Emperor has always been a cut above the rest of the early pioneers of black metal based on sheer musicianship. Their first two albums, In the Nightside Eclipse and Anthems to the Welkin at Dusk, play like high-art with all of the sophistication and none of the pretension. Emperor may not have invented (or maybe they did) the blending of classical symphonic elements into black metal, but you’d be hard-pressed to find a band that’s done it better.
Formed in 1991, Emperor disbanded in 2001 after just five full-length albums, reformed again in 2006 and ‘7 briefly for a few festival dates but has since dissolved again. Although many of the band’s members are involved in other projects, Emperor is currently (2011) the only band on this list no longer active.
The exploits of Burzum main-man/only-man Varg Vikernes (aka "Count Grishnackh") are well documented and available for all to see in a myriad of different recourses in print, online, though film, etc., so I won’t get much into here.
Formed in 1991 in Bergen, Burzum quickly rose to prominence in the Norwegian black metal scene and released a total of four albums from 1992-’93. In 1994 he was convicted of murdering Mayhem (who you’ll meet later on this list) guitarist Øystein "Euronymous" Aarseth as well as arson. From prison Vikernes released two albums, both of which can be described as dark ambient or neofolk, and were recorded entirely on synthesized instruments.
In 2009, Vikernes was released from prison and has since released two albums, Belus and Fallen.
Arguably my favorite band on this list, Immortal was formed in 1990 after Abbath and Demonaz Doom Occulta’s previous band, Amputation, failed to take off. From 1992-’97 Immortal released four full-length albums of a traditional black metal style, then in ‘99 with their fifth full-length, At The Heart of Winter, they began experimenting with mixing traditional black metal and old-school German thrash. The resulting sound, melodic black metal, along with the band’s interesting lyrical mythos centering on the fictional realm of Blashyrkh, has solidified the band’s status as pioneers and innovators.
In 2003 Immortal decided to split for various personal reasons but later reformed in 2006 for a string of festivals and live shows. After the reunion, the band decided to reform permanently and released their eighth album, All Shall Fall, in 2009. According to a statement from the band, work has already begun on a follow-up.
The mighty and prolific Darkthrone was formed, initial as a death metal band, in 1987. In 1991 the group, which at this time consisted of five musicians, released their first black metal album, A Blaze In The Northern Sky. With each subsequent release the band came to have fewer and fewer members until 1994’s Transilvanian Hunger which featured the duo of Nocturno Culto and Fenriz, the duo which from that point on would be the sole proprietors of Darkthrone. The title track off Transilvanian Hunger has come to be one of black metal’s most well known, covered, and generally lauded tracks.
From their formation in ‘87 to now, Darkthrone has released a total of fourteen studio albums, one of which is in the style of death metal, nine in the traditional black metal style, and four in a new style pioneered by the band that incorporated elements from speed, thrash, traditional, and black metals as well as crust and punk.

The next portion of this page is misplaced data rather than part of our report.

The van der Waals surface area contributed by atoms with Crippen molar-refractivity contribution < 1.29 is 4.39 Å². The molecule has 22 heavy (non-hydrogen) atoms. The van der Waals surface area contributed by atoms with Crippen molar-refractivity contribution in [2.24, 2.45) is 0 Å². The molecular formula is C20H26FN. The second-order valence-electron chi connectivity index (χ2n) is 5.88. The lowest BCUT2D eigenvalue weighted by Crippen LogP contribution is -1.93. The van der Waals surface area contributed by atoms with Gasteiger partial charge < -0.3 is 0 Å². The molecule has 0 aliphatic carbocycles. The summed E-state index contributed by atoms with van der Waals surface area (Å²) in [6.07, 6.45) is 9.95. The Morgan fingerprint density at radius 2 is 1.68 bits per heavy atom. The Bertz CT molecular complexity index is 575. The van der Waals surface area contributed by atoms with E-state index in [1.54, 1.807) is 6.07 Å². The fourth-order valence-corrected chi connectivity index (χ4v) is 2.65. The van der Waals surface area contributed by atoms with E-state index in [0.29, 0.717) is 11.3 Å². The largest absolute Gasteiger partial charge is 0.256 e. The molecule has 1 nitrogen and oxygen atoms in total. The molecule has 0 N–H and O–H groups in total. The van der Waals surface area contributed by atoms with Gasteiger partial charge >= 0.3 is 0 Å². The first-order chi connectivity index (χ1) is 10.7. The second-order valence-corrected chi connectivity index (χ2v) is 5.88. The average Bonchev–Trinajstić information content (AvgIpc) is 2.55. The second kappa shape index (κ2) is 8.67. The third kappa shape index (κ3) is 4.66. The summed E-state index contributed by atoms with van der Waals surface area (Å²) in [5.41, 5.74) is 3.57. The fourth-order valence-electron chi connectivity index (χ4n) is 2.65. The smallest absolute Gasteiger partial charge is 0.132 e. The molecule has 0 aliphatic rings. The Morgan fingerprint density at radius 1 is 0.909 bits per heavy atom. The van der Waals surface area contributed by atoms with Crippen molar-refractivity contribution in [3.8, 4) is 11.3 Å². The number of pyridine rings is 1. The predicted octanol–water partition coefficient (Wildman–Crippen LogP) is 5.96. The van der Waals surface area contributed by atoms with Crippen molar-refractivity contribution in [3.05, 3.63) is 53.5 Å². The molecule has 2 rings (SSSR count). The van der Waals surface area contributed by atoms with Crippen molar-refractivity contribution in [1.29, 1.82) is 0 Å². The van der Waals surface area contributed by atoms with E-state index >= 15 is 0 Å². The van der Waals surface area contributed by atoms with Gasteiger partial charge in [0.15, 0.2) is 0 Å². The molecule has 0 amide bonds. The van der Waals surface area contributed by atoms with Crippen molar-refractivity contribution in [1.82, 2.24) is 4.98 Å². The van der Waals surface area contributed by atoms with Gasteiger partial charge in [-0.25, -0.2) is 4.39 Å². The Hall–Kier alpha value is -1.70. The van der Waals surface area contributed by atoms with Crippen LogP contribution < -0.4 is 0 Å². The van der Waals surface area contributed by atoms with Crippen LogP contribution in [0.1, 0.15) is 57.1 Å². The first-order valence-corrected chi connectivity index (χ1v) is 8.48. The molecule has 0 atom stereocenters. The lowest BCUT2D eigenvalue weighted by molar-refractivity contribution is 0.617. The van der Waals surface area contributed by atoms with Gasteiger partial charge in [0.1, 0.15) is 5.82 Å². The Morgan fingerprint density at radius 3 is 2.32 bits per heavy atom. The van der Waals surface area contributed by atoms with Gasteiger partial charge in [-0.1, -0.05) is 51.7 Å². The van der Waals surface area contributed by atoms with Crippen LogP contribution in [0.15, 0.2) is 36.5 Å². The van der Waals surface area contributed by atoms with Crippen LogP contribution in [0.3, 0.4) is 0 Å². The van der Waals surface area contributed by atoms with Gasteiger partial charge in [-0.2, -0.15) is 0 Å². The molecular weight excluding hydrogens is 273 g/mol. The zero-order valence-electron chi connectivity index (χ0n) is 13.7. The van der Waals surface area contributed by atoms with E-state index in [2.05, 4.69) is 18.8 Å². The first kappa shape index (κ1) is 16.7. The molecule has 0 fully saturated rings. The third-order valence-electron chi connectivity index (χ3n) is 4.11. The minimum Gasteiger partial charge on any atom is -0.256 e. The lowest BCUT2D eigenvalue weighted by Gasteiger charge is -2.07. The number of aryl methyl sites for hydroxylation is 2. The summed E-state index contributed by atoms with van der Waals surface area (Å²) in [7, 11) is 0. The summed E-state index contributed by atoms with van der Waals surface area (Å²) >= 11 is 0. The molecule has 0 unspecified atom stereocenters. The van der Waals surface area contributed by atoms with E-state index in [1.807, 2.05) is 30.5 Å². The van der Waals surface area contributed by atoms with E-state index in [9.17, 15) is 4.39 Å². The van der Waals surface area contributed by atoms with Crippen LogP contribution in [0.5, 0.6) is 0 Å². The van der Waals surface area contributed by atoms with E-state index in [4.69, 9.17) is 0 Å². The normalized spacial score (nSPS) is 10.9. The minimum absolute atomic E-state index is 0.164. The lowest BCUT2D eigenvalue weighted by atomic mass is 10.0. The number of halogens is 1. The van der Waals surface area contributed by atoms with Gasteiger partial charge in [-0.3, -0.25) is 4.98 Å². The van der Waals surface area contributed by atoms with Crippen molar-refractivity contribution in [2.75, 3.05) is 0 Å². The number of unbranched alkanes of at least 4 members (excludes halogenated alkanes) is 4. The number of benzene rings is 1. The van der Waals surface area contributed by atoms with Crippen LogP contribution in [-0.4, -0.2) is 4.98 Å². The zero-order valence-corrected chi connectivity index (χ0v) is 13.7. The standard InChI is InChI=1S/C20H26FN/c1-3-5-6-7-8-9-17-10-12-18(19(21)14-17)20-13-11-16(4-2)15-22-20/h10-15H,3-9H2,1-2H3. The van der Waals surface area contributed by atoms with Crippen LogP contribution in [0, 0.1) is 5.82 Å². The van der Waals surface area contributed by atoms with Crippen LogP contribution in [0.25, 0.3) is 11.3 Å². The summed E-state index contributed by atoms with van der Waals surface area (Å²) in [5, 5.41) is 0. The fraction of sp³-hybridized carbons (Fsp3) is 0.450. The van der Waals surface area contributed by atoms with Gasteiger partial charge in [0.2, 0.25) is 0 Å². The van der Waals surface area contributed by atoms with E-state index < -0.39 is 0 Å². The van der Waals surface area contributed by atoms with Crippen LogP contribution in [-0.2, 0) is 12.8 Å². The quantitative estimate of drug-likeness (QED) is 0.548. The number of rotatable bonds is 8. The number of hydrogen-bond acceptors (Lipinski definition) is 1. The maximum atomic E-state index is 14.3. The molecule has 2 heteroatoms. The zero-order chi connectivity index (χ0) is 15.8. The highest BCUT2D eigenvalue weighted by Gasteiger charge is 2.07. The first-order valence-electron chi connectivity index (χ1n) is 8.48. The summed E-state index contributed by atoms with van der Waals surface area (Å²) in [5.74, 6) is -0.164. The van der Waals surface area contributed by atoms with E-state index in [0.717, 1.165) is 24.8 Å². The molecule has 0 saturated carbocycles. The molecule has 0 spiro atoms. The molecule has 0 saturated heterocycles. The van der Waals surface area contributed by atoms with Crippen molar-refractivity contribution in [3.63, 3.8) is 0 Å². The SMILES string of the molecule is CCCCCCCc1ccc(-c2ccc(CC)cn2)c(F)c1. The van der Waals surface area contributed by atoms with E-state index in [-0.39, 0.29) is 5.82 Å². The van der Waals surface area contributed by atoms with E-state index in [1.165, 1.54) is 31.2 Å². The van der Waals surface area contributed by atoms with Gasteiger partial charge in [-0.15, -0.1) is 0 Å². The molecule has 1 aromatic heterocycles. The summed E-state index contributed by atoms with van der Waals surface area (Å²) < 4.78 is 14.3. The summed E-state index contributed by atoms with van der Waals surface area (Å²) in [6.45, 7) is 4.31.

I hope nobody is surprised by Mayhem’s inclusion and position on this list. They are it. When the words Norwegian black metal or second-wave is uttered it is in almost all instances synonymous with Mayhem.
Formed in 1984 in Oslo by guitarist/vocalist Øystein Aarseth (aka Euronymous), bass guitarist Jørn Stubberud (aka Necrobutcher), and drummer Kjetil Manheim (aka Manheim), Mayhem released their first demo, Pure Fucking Armageddon, in 1986. Since that time Mayhem has gone through over a dozen members, released six full-lengths, four live albums, a handful of other demos and singles.
It was Mayhem’s Euronymous who really helped foster the Norwegian black metal scene at the time. His independent record label, Deathlike Silence Productions, and record shop Helvete, were both major focal points for the budding genre. It was Mayhem’s Per Yngve Ohlin (aka Dead) who took great care to create a certain image and atmosphere to go along with his music; wearing corpse paint, something back metal would come to be synonymous with, or burying his clothes before a show so that they would begin rot, and preparing the stage Mayhem would play with pig or sheep heads decapitated on stakes.
Unfortunately, a large part of Mayhem’s prominence was the death of the aforementioned pioneers. Per Yngve Ohlin in 1991 by self-inflicted gun shot wound and Øystein Aarseth who was murdered by fellow musician and once band-mate Varg Vikernes (see Burzum entry above). Despite this, Mayhem remains very much the godfathers of the second-wave of black metal. Their 1987 album, Deathcrush, was the first studio release by a band from the second-wave and their influence is recognized universally.
The only original member left in Mayhem is Necrobutcher (on bass), but the band continues to tour extensively and released their sixth album, Ordo Ad Chao, in 2007.
Gehenna (Listen to First Spell, it's amazing)
If anyone can argue any of these bands out of their spot, be my guest. The comments section, dear readers, is yours…
Chief Editor and Writer for Metal CallOut. Favorite sub genre of heavy metal includes Black, Death, Folk and Traditional. Josh can be found at Google+.